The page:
Wednesday Highlights

Good morning.

  1. Words, authors, and locations.
  2. Comin’ at ya.
  3. In the wrong black book, recall that one thesis I’m exploring is happiness and individual/wealth based societies vs family/shame based one. Chalk this one up for the family crowd.
  4. The budget limit zombie rises again.
  5. Let’s see … is it ethical? Is it ethical to drive a model of car that, by comparison, gets better mileage, offers better control, and is substantially cheaper. Is it ethical to not do so?
  6. One prediction put down for the record (by a conservative who advocates voting for the sitting President no less).
  7. Harvard Law’s minority member.
  8. Not a good sign when your model looks quite embarrassed to be there.
  9. Will there be an apologetic response from the left?
  10. Which one should be coy about admitting belonging?
  11. In which little substance is code for full of lies and BS.
  12. Food for thought.
  13. Bureaucrats, credentialed or not, aren’t the inventors, developers, scientists, and engineers who have (or don’t have) the credentials that actually matter.
  14. A glass floor in an unusual setting.
  15. On that texting-while-driving crises.

5 responses to “Wednesday Highlights

  1. 9.Will there be an apologetic response from the left?

    Why nominate if the Senate won’t confirm? In other words, if the Senate makes it clear that they will only confirm, say, 200 of the 250 you nominate, then why waste time nominating 250? Nominate 200 and get them passed. Of course that will produce an artifical ‘success rate’ of 100% at confirmation (everyone nominated gets confirmed), but it’s only artifical.

    Why not nominate those who won’t be confirmed? I would imagine its rather disruptive to one’s life to be offered a high ranking job only to never actually be able to take the job for no particular reason. Not something you’d want to do to someone you consider a friend.

  2. Boonton,
    So if a batter is batting .275 … he’s mayaswell not waste his time. He won’t get anymore hits after all if he keeps batting.

  3. Suppose a batter is told by a fortune teller (whose 100% accurate all the time) that he will only get two hits in a game. After his second hit should he swing ever again? No, he could still hope for a walk but swinging will accomplish nothing but strikes and outs.

    But unlike a batter, it does cost something to nominate a trusted ally to something only to see him fail in confirmation for no good reason. You’ve caused a lot of disruption to his life so if confronting a Senate that is playing games with confirmation, it may make sense to just not nominate in areas where you know the Senate won’t accept anyone you pick but to nominate in areas where there’s a chance.

    It is customary in the Senate to defer to the state’s senator when it comes to nominations. In other words, if the state’s senator says no to a person, the rest of the Senate won’t even bother on voting for that nominee. So if the Republicans are on a kick to refuse to confirm anyone appointed by Obama, it would be rational for Obama to not bother nominating whenever there’s an opening under a state w/Republican Senators.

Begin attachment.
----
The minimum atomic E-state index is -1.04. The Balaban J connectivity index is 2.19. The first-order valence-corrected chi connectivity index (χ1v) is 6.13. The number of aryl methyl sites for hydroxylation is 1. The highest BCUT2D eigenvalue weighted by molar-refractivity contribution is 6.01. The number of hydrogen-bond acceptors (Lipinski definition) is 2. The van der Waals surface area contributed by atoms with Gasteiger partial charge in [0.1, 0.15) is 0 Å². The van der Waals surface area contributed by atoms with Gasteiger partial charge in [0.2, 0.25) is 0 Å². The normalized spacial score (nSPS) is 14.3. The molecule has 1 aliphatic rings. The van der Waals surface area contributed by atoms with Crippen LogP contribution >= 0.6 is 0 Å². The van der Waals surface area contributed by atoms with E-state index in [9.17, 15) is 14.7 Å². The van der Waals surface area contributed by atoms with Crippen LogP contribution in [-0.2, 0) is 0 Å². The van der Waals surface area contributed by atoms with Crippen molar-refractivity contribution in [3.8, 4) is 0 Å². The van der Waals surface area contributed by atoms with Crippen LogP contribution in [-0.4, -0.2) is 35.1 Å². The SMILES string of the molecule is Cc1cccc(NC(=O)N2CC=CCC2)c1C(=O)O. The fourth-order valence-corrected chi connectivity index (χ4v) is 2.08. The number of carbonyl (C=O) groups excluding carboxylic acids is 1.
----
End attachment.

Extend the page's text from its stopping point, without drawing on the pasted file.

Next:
4. Boonton,
    I see, the problem is that Clinton and Bush were callous. They nominated more and had more judges confirmed, with roughly the same confirmation rate.

    There is no difference now than during the Bush Presidency (or the Clinton). Just a President who can’t be bothered to come to bat.

  5. I see, the problem is that Clinton and Bush were callous. They nominated more and had more judges confirmed, with roughly the same confirmation rate.

    Not quite, your assuming the confirmation rate is a valid way to measure how friendly a Senate is to a President’s nominations. But consider if a President is not inclined to nominate when he thinks there’s good reason to believe the Senate won’t confirm, then the proper measure is in fact the *nomination rate*. Clinton and Bush had higher nomination rates because they had a friendlier congress which meant that they would nominate more because they weren’t wasting everyone’s time by nominating.

    A Congress, though, that makes it clear they won’t confirm anyone nominated (or won’t confirm a large number of those nominated) will ensure a lower nomination rate. But of those nominated, the confirmation rate may be equal too or higher than previous administrations.

    Put it another way, imagine a Senate asserted that they would only confirm 1 person nominated per year by the President no matter what and made it clear that’s how they were going to do business. The President only bothers to nominate 1 person per year. Would it be fair to say his success rate was 100% and the piling up vacancies were not due to an unfriendly Congress?

    Just a President who can’t be bothered to come to bat.

    that would be inconsistent with the President doing as many recess appointments as he could. If you just had a lazy President who didn’t want to do the work of finding people to nominate, well recess appointments take as much work, if not more.

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